On Tuesday Bassen's instagram there are cheerful photos of chenille strawberry patches, skater girls wearing rainbow print bikinis, and pins with phrases like "erase you" and "mixed emotions club." The Los Angeles-based designer shares images of her work with over 156,000 followers, who comment with excited, emoji-laden text, eager to buy her pins and patches. In early 2016, after discovering that Zara had copied the majority of the designs in her 2015 line and one-third of her permanent collection, the designer took to social media to speak out against the global fashion retailer's theft, announcing she would be taking legal action against Inditex, their parent company. So far she's spent over $2,000 in legal fees, and her lawyer has sent a cease and desist letter. Zara, along with other fast fashion companies like Forever 21, Brandy Melville and River Island, have long been ripping off indie artists' work; in this case, more than 20 other small businesses have had designs stolen.
Adam J. Kurtz, whose work was also stolen by Zara, recently launched the website shop art theft to document the extent to which this intellectual property theft has impacted the independent artist community. Many of the small-business owners and artists affected, including Bassen, were in San Diego attending Comic-Con when the site launched, so Kurtz became a sort of "media response, mission-command," as he told us over the phone. He created photo comparisons of the original designs, side-by-side with Zara knockoffs, and posted them to the site; since then, these materials have been circulated widely online and will be used to build the case.
Courtesy of Adam J. Kurtz and shoparttheft.com
When asked where Zara found her designs, Bassen responded over email: "I have absolutely no idea. All of the work that they used is in my store, ShopTuesday.com, so their theft equalled approximately 1/3 of my permanent catalogue." Using Instagram hashtags, old Tumblr posts, and Pinterest search terms as core resources, Zara has been methodically and ruthlessly determined in tracking down these designs. "It's wild, it's intentional, and someone had to put in effort" to steal these designs, said Kurtz, who figured out that Zara stole one of his pin designs from an image that appeared in a small-batch zine distributed in 2012. As the Melbourne-based artist Georgia Perry, who's crossed-finger pin was lifted by Zara, wrote to me over email: "We're all too connected, and the internet is too powerful for this to go under the radar anymore."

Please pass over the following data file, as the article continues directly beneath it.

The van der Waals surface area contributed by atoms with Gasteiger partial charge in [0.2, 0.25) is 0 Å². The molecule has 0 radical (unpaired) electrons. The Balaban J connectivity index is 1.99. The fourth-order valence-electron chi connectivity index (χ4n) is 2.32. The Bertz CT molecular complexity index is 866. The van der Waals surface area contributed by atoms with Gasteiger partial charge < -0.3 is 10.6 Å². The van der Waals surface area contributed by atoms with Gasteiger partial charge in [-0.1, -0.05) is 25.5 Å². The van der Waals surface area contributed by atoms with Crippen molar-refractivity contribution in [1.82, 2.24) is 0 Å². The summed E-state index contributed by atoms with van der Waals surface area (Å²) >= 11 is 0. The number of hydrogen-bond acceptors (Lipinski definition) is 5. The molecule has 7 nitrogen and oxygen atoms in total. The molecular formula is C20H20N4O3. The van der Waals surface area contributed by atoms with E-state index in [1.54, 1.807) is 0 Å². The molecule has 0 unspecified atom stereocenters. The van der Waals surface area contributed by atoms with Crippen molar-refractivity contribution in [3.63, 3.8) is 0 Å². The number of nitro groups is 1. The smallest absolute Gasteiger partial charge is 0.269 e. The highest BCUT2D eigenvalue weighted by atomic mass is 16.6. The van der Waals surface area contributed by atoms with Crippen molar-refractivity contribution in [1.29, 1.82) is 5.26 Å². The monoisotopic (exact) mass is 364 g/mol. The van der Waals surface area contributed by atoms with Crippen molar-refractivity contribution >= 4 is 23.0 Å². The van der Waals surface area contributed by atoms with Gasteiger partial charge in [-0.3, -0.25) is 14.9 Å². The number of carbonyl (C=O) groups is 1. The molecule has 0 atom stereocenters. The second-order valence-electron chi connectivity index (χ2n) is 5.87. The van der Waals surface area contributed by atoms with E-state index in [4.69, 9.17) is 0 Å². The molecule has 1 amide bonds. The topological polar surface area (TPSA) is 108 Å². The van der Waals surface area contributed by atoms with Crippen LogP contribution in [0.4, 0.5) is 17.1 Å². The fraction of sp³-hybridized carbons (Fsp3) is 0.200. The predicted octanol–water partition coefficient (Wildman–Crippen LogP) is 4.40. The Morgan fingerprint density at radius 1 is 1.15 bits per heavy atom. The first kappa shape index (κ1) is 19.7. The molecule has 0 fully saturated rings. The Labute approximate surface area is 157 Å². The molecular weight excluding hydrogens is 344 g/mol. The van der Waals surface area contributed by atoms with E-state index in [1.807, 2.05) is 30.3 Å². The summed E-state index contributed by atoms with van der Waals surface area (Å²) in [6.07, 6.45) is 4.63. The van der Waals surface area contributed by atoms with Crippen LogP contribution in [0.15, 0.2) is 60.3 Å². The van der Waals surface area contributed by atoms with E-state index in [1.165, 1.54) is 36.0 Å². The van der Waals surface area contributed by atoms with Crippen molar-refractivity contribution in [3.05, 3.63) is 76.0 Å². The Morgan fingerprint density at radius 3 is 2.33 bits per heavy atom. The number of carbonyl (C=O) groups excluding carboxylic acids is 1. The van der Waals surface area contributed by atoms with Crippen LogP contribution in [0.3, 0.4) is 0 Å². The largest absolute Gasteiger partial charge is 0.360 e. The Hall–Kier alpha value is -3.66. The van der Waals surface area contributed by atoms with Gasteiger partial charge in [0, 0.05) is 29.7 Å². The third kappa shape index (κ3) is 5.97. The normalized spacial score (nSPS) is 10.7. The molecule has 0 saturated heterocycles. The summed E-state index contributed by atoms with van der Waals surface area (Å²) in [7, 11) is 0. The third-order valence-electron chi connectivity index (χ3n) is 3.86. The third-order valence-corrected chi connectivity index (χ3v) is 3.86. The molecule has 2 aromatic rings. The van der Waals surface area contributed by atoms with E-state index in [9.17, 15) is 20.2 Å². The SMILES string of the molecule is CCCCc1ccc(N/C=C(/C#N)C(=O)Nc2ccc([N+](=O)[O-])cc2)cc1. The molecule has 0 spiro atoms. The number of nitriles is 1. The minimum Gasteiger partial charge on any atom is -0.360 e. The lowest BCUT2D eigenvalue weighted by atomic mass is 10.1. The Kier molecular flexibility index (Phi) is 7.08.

When asked whether he thinks the uproarious response on social media platforms and across global news outlets will deter other corporate brands from stealing indie artists' work, Kurtz responded affirmatively: "When we win this case, it will set a precedent." He continued, clarifying that "'indie artist' doesn't mean some 'oh woe is me,' making art in my parents' basement" archetype. These are award-winning authors, freelance illustrators, product designers, and fine artists, many of whom are friends with one another and close collaborators.
As Anaheim-based artist Sara Lyons, who's had designs stolen from Stradivarius and Brandy Melville, in addition to Zara, shared over email, "It's definitely been a relief to have so many other artists involved in this to commiserate with. I've had this happen a zillion times and it feels so much less overwhelming when you're going through it as a group." Perry noticed "a nice and unexpected upside to the whole thing," which is an uptick in her Instagram followers and overall sales.
Some artists have started Go Fund Me accounts, but most decided against that route, because it didn't feel like the most effective or appropriate solution. As Kurtz pointed out, Zara needs to be held accountable, and "this is past the change dot org phase." Bassen urged people who want to take action "to help artists raise awareness by talking about it, tweeting, and posting on Instagram." She continued, "This is a case where the world's largest fashion retailer feels they are entitled to free artwork because they are too big to be challenged. We need to show them that small pushes back just as hard."
Splash photo courtesy of Adam J. Kurtz